Among other things in JACS last week (such as more exciting welwitindolinone stuff from Rawal and Garg), I noticed this enormous (and enormously toxic) palytoxin-type natural product (DOI: 10.1021/ja210784u). Although I'm not particularly excited as a synthetic chemist, and I don't understand the biology, I do like compounds like this because they're so silly.
Structural elucidation was a bit tricky as the group only got 700 μg of compound. They say that as a result they 'could not afford any reliable 13C spectrum', by which they presumably mean they couldn't afford the 6 months of NMR time it'd probably take to get a good one, or that the one they got resembled the black forest prior to the industrial revolution. That's 0.26 μmol for you.
Regarding stereochemistry, there are some 4,611,686,018,427,387,904 possible diastereomers for this behemoth, which sounds like a quite a lot. Thankfully, comparison with palytoxin allowed assignment of 28 of the 62 stereocentres, meaning that actually only 17,179,869,184 diastereomers are left. That's not bad, as they've straight away ruled out 99.999999996275% of the possible structures, without setting foot in the lab. Depending how precise you're being, that's all of them. The fairly hefty molecular weight of 2648.13 means that if someone made 1 mmol of each that'd be 45,441 tonnes of material. To put this is perspective, may I remind you that this is approximately the same weight of tomatoes exported by New Zealand every year (to 2 significant figures). The authors conclude:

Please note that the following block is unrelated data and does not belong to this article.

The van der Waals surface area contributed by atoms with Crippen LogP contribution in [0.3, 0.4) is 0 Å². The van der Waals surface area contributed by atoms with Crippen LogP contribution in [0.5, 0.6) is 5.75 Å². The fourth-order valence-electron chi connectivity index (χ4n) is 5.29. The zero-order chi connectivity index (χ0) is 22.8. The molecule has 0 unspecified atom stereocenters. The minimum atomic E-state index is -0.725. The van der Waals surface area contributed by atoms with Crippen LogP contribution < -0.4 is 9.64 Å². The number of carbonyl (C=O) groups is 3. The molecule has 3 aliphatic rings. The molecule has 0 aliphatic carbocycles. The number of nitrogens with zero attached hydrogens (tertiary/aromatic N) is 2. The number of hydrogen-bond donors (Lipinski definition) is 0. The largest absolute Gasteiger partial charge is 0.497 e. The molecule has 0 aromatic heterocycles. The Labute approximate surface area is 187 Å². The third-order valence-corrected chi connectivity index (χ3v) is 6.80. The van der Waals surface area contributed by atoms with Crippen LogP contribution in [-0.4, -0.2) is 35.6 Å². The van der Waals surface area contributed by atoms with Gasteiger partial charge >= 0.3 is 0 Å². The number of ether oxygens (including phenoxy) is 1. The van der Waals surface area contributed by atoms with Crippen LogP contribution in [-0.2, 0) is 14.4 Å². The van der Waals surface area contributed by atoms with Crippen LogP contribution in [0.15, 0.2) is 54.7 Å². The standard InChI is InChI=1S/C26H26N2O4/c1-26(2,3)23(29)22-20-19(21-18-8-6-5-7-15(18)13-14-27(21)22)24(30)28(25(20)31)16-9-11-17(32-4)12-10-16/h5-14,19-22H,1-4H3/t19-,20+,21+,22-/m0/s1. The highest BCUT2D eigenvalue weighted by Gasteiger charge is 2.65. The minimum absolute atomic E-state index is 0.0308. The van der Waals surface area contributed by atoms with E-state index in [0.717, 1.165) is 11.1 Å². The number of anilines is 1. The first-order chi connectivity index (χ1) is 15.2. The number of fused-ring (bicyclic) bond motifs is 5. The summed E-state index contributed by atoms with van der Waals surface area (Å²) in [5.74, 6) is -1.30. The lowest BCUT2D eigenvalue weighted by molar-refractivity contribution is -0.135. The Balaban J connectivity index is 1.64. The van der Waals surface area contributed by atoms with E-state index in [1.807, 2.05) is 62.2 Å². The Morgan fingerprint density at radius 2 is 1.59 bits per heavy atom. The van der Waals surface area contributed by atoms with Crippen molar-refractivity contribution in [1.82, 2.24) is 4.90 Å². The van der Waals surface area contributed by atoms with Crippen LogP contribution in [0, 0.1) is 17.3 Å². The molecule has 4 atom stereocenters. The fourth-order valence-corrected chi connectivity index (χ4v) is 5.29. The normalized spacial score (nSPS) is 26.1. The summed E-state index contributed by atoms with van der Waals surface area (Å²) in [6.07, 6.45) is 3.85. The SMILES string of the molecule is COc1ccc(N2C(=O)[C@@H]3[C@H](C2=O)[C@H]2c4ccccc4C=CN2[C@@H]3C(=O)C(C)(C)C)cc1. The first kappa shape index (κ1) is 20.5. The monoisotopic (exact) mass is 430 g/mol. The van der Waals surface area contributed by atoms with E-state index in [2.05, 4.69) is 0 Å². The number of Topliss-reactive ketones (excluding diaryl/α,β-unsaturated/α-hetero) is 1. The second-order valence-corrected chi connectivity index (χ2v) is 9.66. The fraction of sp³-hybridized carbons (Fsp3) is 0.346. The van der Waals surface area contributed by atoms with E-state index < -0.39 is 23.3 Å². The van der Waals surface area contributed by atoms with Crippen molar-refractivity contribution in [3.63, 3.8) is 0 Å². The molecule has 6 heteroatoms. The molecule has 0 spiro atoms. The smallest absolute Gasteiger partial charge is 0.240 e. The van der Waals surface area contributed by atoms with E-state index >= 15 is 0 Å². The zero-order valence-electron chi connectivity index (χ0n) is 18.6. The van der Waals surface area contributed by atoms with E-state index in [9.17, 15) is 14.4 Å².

"Eventually, the availability of pure OVTX-a, which is by far the main toxin produced by O. cf. ovata, heralds the potential of characterizing the risks it poses to humans as well as of establishing the tolerable daily intake for seafood consumers."
However, as the 'mouse lethality assessment' found that:
"one to 3 min after injection, mice started wriggling and all died within 30 min with paralyzed limbs. These preliminary studies on OVTX-a’s toxicity led us to conclude that the toxin mouse lethality lies below 7.0 μg/kg."
I think I might play it safe and have none.